I know Jonah Lehrer has been getting some bad press lately for recycling his writing, but he's still one of the most gifted science & psychology writers I know of. So I'm not going to worry about it.
Imagine is about creativity - not just artistic creativity, but productive creativity. How do people come up with good ideas? And how do they turn those good ideas into finished products, like inventions or albums or websites? These are the questions that Lehrer addresses in this book, with a combination of psychological research and individual stories.
I found it to be a fascinating read. As I said, Lehrer is a gifted writer, and the book reads quickly and smoothly. I learned that caffiene is helpful when we need to focus on refining and perfecting an idea, but that it impairs the "remote associations" that allow us to germinate ideas and come up with novel solutions to problems. Because of those same remote associations, we are more likely to have an "aha!" moment when we're relaxed, and thinking about something else. And in order to change our thinking, it helps to change our scenery - travel really does help get you out of a creative rut!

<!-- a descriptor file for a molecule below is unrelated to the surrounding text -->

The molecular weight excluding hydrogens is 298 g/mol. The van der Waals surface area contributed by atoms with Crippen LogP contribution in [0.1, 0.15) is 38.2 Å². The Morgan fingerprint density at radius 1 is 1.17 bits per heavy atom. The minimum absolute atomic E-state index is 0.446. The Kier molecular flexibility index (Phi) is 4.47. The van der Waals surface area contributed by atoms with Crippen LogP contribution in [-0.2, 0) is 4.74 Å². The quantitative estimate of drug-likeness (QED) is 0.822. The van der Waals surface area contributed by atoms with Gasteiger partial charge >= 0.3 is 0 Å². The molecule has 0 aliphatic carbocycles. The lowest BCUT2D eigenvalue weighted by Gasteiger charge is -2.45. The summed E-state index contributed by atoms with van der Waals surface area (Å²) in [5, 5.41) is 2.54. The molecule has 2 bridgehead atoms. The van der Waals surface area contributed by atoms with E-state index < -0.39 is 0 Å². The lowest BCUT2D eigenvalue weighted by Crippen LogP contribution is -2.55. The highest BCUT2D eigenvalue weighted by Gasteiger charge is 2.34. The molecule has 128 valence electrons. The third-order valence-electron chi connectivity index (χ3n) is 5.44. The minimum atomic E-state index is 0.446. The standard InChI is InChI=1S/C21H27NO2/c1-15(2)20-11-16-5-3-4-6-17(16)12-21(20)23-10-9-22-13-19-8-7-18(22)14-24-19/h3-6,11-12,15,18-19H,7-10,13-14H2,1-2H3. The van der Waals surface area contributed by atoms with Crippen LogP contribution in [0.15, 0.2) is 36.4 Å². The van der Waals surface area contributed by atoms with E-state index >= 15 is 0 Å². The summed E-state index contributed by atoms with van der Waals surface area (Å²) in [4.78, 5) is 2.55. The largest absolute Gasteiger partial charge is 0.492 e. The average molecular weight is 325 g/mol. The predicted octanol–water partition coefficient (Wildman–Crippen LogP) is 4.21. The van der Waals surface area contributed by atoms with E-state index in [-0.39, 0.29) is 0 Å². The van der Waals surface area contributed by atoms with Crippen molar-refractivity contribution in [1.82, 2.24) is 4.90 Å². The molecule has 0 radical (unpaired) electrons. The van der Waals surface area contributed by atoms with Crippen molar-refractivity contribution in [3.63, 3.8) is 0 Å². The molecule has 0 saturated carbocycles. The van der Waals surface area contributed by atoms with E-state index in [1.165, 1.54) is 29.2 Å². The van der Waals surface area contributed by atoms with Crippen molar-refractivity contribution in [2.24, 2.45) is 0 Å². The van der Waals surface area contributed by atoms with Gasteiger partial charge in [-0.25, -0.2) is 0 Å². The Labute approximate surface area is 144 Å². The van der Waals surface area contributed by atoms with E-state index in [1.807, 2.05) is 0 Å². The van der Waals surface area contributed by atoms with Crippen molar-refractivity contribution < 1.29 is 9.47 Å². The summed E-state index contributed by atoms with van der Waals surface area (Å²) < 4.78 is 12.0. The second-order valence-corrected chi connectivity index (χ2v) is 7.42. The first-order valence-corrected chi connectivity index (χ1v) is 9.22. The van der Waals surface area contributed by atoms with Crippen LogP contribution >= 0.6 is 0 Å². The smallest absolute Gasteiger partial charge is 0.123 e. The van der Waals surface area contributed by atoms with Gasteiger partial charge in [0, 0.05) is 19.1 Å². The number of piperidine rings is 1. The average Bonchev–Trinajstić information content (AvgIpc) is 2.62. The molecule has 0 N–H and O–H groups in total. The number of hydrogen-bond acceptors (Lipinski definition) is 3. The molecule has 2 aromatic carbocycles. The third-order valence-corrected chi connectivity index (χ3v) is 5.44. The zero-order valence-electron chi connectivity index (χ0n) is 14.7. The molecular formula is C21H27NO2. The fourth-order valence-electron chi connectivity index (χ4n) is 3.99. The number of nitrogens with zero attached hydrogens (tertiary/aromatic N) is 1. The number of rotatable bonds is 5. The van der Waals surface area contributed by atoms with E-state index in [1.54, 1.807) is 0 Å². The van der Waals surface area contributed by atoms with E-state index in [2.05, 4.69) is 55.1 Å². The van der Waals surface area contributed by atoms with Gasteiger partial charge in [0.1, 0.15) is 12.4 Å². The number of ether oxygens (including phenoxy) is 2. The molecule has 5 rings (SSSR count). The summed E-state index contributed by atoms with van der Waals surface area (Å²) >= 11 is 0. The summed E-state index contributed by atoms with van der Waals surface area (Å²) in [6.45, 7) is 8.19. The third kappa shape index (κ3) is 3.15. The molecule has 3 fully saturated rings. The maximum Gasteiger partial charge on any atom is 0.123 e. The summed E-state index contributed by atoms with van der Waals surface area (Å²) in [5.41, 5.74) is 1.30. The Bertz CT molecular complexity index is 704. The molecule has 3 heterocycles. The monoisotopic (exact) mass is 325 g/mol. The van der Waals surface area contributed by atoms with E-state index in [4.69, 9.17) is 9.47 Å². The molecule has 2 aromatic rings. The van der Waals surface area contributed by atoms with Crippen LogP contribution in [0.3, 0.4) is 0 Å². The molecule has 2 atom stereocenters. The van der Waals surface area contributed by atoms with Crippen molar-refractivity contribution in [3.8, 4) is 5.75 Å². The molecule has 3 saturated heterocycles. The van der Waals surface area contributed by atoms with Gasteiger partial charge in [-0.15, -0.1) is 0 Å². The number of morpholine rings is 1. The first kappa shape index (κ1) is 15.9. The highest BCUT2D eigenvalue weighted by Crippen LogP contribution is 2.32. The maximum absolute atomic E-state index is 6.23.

Mostly through anecdotes and case studies, Lehrer also covers group creative processes - the things that help us be more creative and productive as teams. I found these chapters to be especially interesting. I was inspired to think about the way my office/group works at the library, and about whether we really operate in the best way to encourage our creativity and productivity.
The next post will be some quick tips based on this book for encouraging creativity in your library or organization.